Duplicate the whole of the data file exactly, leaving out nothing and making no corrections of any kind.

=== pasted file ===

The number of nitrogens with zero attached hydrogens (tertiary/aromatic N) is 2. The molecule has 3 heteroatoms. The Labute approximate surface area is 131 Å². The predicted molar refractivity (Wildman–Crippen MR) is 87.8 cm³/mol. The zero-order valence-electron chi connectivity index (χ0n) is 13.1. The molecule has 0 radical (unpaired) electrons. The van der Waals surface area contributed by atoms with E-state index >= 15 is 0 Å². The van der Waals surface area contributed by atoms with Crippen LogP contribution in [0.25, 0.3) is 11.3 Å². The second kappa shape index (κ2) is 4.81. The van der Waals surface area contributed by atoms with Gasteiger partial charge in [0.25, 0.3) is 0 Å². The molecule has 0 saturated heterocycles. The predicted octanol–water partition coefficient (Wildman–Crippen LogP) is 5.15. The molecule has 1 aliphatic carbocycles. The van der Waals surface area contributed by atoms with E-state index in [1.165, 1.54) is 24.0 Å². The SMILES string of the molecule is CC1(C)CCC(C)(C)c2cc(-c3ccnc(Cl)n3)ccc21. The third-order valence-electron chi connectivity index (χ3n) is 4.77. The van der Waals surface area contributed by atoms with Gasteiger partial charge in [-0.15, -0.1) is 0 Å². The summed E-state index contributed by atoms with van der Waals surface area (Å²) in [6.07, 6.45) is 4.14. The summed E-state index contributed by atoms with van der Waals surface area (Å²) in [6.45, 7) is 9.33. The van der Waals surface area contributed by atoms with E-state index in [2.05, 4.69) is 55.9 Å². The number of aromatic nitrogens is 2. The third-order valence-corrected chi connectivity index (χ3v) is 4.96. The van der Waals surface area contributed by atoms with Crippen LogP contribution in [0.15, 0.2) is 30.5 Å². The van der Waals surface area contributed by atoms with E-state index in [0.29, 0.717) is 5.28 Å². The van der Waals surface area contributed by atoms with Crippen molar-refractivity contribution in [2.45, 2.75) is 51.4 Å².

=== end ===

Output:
The number of nitrogens with zero attached hydrogens (tertiary/aromatic N) is 2. The molecule has 3 heteroatoms. The Labute approximate surface area is 131 Å². The predicted molar refractivity (Wildman–Crippen MR) is 87.8 cm³/mol. The zero-order valence-electron chi connectivity index (χ0n) is 13.1. The molecule has 0 radical (unpaired) electrons. The van der Waals surface area contributed by atoms with E-state index >= 15 is 0 Å². The van der Waals surface area contributed by atoms with Crippen LogP contribution in [0.25, 0.3) is 11.3 Å². The second kappa shape index (κ2) is 4.81. The van der Waals surface area contributed by atoms with Gasteiger partial charge in [0.25, 0.3) is 0 Å². The molecule has 0 saturated heterocycles. The predicted octanol–water partition coefficient (Wildman–Crippen LogP) is 5.15. The molecule has 1 aliphatic carbocycles. The van der Waals surface area contributed by atoms with E-state index in [1.165, 1.54) is 24.0 Å². The SMILES string of the molecule is CC1(C)CCC(C)(C)c2cc(-c3ccnc(Cl)n3)ccc21. The third-order valence-electron chi connectivity index (χ3n) is 4.77. The van der Waals surface area contributed by atoms with Gasteiger partial charge in [-0.15, -0.1) is 0 Å². The summed E-state index contributed by atoms with van der Waals surface area (Å²) in [6.07, 6.45) is 4.14. The summed E-state index contributed by atoms with van der Waals surface area (Å²) in [6.45, 7) is 9.33. The van der Waals surface area contributed by atoms with E-state index in [2.05, 4.69) is 55.9 Å². The number of aromatic nitrogens is 2. The third-order valence-corrected chi connectivity index (χ3v) is 4.96. The van der Waals surface area contributed by atoms with Crippen LogP contribution in [0.15, 0.2) is 30.5 Å². The van der Waals surface area contributed by atoms with E-state index in [0.29, 0.717) is 5.28 Å². The van der Waals surface area contributed by atoms with Crippen molar-refractivity contribution in [2.45, 2.75) is 51.4 Å².